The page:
A floating LNG (FLNG) vessel has also been considered but a floating, production, storage and offloading (FPSO) vessel seems a more likely option. The latter would be used to separate condensate and natural gas production and then transfer the condensate to waiting vessels. The gas would still need to be piped onshore for liquefaction.
Dili would have been entitled to 80% of the revenue from the project allocated to the Timorese and Australian governments, if production had been piped to Australia, but this figure will fall to 70% if a plant is eventually built at Beaço on the south coast of Timor-Leste. Dili hopes that the project can kickstart industrial development in the country, while the development consortium fears that the lack of existing industrial and technical capacity in Timor-Leste, coupled with limited supply chains, will prove detrimental to its smooth operation.
The Timorese Prime Minister Taur Matan Ruak said that he would hold talks with the other Greater Sunrise consortium members on the “swift” development of the project, including on the development concept for the offshore fields and the construction of the LNG plant. In a statement, the government of Timor-Leste said: “Once the maritime boundary treaty between the two states comes into force the Greater Sunrise fields will be included in the Greater Sunrise Special Regime Area and subject to joint exercise of jurisdiction under the new Treaty.”
Dili’s desire to see the project developed will have been underlined by the country’s economic frailty. GDP fell by 4.5% in 2017 and only recovered by 0.8% last year because of the resumption in public spending after the damaging political stalemate. When an IMF team visited Timor-Leste in March to complete an Article IV consultation, it reported: “Little progress in reducing public sector dependence and creating more jobs in the private sector will put more pressure on public finance, long-term fiscal sustainability and deteriorating labour market conditions”.
The public spending deficit reached an incredible 19% of GDP in 2017 but this could be wiped out by the step increase in revenue that Great Sunrise would provide. However, the IMF team noted that the development of Greater Sunrise “poses a significant long term risk” for the country. Timor-Leste is regarded as the second most oil-dependent country in the world.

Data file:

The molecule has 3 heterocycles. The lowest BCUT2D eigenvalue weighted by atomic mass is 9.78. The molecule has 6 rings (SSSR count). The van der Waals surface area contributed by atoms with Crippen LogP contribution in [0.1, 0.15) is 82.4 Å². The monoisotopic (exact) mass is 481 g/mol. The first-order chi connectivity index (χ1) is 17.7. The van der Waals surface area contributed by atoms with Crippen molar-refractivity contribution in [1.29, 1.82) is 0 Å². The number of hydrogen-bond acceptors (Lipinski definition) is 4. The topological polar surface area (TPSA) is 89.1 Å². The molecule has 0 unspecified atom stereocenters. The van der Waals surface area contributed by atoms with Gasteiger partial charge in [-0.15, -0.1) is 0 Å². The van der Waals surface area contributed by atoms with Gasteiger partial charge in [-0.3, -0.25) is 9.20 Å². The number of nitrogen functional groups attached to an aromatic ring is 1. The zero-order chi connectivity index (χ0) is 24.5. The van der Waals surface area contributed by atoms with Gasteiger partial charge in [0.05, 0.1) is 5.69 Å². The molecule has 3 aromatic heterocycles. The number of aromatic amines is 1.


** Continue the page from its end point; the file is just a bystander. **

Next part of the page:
Bayu Undan revenues
Relations between Australia and Timor-Leste continue to be affected by Canberra’s behaviour towards its much smaller neighbour. The two countries signed a maritime boundary agreement in March 2018 that settled their long-running territorial dispute and which should pave the wave for the development of the Greater Sunrise fields.
However, the Australian parliament has still not ratified the treaty, allowing it to continue to claim a 10% share of oil revenue from production on the Bayu Undan field, which lies in an area now regarded as Timorese sovereign territory. The Petroleum Wealth Fund, which contained US$16 billion at the end of last year, is fed by revenue from Bayu Undan. Estimates of the amount of money involved up to May 2019 are in the range of US$60-100 million, which Dili wants Canberra to return to Timor-Leste.
The ratification process has been frozen because of Australia’s election campaign. Former president and Nobel Laureate Jose Ramos-Horta told journalists: “We are losing, on a monthly basis, millions of dollars, so I hope that Australia really consider in good faith [and] back pay the amount due to Timor-Leste as of the signing of the agreement in New York…it is strange to me that we have been waiting over one year since the signing of the maritime boundary agreement.” However, he said that he did not think that Canberra was deliberately postponing ratification on financial grounds and said that he thought Australia would reimburse “every cent it wrongly received”.
Under the terms of the treaty, Timor-Leste cannot claim for the repayment of money paid to Australia from fields in parts of the Timor Sea now considered Timorese territory. However, many of those closely involved in the case believe that Canberra has a moral obligation to repay income from Bayu Undan accrued since the treaty was signed last March. Three other fields in territory now regarded as Timorese – Bufallo, Laminaria and Coralina – have already been exhausted.
Australia’s shadow minister for foreign affairs, the Labor Party’s Penny Wong, said: “It’s a pity that it has not as yet been finalised legally, in terms of ratification, and we would hope that could occur as soon as possible after the election”, but refused to guarantee that her party would repay all the money if it won the election. There have already been well publicised allegations that Australia spied on Timorese officials during negotiations over Greater Sunrise.